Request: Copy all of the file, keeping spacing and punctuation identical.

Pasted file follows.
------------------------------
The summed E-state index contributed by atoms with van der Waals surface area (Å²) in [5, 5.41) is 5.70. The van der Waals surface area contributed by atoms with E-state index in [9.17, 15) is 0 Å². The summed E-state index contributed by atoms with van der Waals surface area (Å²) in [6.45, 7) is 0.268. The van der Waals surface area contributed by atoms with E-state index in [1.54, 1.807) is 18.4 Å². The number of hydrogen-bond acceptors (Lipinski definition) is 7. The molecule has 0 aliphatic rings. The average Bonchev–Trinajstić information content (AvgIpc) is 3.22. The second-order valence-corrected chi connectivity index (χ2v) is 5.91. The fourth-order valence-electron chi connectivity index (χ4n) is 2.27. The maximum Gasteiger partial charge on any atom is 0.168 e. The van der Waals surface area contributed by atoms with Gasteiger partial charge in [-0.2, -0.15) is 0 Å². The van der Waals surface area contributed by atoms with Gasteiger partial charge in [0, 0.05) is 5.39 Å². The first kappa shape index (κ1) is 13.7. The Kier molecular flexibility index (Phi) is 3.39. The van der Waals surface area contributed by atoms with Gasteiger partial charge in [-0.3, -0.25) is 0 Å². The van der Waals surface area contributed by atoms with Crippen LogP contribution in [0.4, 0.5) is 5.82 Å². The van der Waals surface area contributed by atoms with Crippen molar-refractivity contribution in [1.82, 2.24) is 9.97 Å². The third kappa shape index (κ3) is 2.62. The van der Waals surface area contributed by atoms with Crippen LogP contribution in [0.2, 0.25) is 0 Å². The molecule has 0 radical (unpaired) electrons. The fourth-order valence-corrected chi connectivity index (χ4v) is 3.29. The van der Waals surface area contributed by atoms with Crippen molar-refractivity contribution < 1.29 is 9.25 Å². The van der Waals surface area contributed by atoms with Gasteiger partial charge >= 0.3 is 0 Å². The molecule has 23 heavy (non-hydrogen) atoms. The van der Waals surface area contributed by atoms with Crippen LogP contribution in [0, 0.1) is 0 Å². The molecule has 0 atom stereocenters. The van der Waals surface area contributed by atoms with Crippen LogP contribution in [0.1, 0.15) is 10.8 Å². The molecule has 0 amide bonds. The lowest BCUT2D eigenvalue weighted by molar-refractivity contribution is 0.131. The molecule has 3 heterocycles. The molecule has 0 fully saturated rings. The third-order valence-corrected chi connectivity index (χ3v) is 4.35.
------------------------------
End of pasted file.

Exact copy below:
The summed E-state index contributed by atoms with van der Waals surface area (Å²) in [5, 5.41) is 5.70. The van der Waals surface area contributed by atoms with E-state index in [9.17, 15) is 0 Å². The summed E-state index contributed by atoms with van der Waals surface area (Å²) in [6.45, 7) is 0.268. The van der Waals surface area contributed by atoms with E-state index in [1.54, 1.807) is 18.4 Å². The number of hydrogen-bond acceptors (Lipinski definition) is 7. The molecule has 0 aliphatic rings. The average Bonchev–Trinajstić information content (AvgIpc) is 3.22. The second-order valence-corrected chi connectivity index (χ2v) is 5.91. The fourth-order valence-electron chi connectivity index (χ4n) is 2.27. The maximum Gasteiger partial charge on any atom is 0.168 e. The van der Waals surface area contributed by atoms with Gasteiger partial charge in [-0.2, -0.15) is 0 Å². The van der Waals surface area contributed by atoms with Gasteiger partial charge in [0, 0.05) is 5.39 Å². The first kappa shape index (κ1) is 13.7. The Kier molecular flexibility index (Phi) is 3.39. The van der Waals surface area contributed by atoms with Gasteiger partial charge in [-0.3, -0.25) is 0 Å². The van der Waals surface area contributed by atoms with Crippen LogP contribution in [0.4, 0.5) is 5.82 Å². The van der Waals surface area contributed by atoms with Crippen molar-refractivity contribution in [1.82, 2.24) is 9.97 Å². The third kappa shape index (κ3) is 2.62. The van der Waals surface area contributed by atoms with Crippen LogP contribution in [0.2, 0.25) is 0 Å². The molecule has 0 radical (unpaired) electrons. The fourth-order valence-corrected chi connectivity index (χ4v) is 3.29. The van der Waals surface area contributed by atoms with Crippen molar-refractivity contribution < 1.29 is 9.25 Å². The van der Waals surface area contributed by atoms with Gasteiger partial charge >= 0.3 is 0 Å². The molecule has 23 heavy (non-hydrogen) atoms. The van der Waals surface area contributed by atoms with Crippen LogP contribution in [0, 0.1) is 0 Å². The molecule has 0 atom stereocenters. The van der Waals surface area contributed by atoms with Crippen LogP contribution in [0.1, 0.15) is 10.8 Å². The molecule has 0 amide bonds. The lowest BCUT2D eigenvalue weighted by molar-refractivity contribution is 0.131. The molecule has 3 heterocycles. The molecule has 0 fully saturated rings. The third-order valence-corrected chi connectivity index (χ3v) is 4.35.